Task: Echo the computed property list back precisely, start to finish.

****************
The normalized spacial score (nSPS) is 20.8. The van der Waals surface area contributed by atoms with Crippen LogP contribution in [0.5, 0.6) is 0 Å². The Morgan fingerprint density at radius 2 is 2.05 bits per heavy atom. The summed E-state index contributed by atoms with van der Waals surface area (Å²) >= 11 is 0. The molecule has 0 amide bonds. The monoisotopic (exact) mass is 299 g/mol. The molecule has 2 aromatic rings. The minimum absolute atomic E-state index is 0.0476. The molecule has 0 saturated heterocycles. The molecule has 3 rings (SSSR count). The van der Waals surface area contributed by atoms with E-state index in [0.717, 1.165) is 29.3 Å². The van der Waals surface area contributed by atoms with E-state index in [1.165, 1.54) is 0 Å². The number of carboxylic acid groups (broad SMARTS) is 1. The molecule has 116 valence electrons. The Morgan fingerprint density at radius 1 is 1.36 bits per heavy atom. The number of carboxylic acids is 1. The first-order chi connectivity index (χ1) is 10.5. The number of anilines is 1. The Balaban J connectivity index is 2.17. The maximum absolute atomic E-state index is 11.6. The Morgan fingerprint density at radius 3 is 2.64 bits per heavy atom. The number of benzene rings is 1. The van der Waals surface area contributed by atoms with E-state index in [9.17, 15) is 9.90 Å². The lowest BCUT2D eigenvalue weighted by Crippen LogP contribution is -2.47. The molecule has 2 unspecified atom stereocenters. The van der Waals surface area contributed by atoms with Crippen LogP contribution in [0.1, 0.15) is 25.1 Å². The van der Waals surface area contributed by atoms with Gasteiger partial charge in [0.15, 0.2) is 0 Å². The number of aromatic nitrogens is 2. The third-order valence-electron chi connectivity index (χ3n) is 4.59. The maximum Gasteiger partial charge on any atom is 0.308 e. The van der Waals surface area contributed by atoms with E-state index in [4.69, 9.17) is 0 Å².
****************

The normalized spacial score (nSPS) is 20.8. The van der Waals surface area contributed by atoms with Crippen LogP contribution in [0.5, 0.6) is 0 Å². The Morgan fingerprint density at radius 2 is 2.05 bits per heavy atom. The summed E-state index contributed by atoms with van der Waals surface area (Å²) >= 11 is 0. The molecule has 0 amide bonds. The monoisotopic (exact) mass is 299 g/mol. The molecule has 2 aromatic rings. The minimum absolute atomic E-state index is 0.0476. The molecule has 0 saturated heterocycles. The molecule has 3 rings (SSSR count). The van der Waals surface area contributed by atoms with E-state index in [0.717, 1.165) is 29.3 Å². The van der Waals surface area contributed by atoms with E-state index in [1.165, 1.54) is 0 Å². The number of carboxylic acid groups (broad SMARTS) is 1. The molecule has 116 valence electrons. The Morgan fingerprint density at radius 1 is 1.36 bits per heavy atom. The number of carboxylic acids is 1. The first-order chi connectivity index (χ1) is 10.5. The number of anilines is 1. The Balaban J connectivity index is 2.17. The maximum absolute atomic E-state index is 11.6. The Morgan fingerprint density at radius 3 is 2.64 bits per heavy atom. The number of benzene rings is 1. The van der Waals surface area contributed by atoms with E-state index in [9.17, 15) is 9.90 Å². The lowest BCUT2D eigenvalue weighted by Crippen LogP contribution is -2.47. The molecule has 2 unspecified atom stereocenters. The van der Waals surface area contributed by atoms with Crippen LogP contribution in [0.1, 0.15) is 25.1 Å². The van der Waals surface area contributed by atoms with Gasteiger partial charge in [0.15, 0.2) is 0 Å². The number of aromatic nitrogens is 2. The third-order valence-electron chi connectivity index (χ3n) is 4.59. The maximum Gasteiger partial charge on any atom is 0.308 e. The van der Waals surface area contributed by atoms with E-state index in [4.69, 9.17) is 0 Å².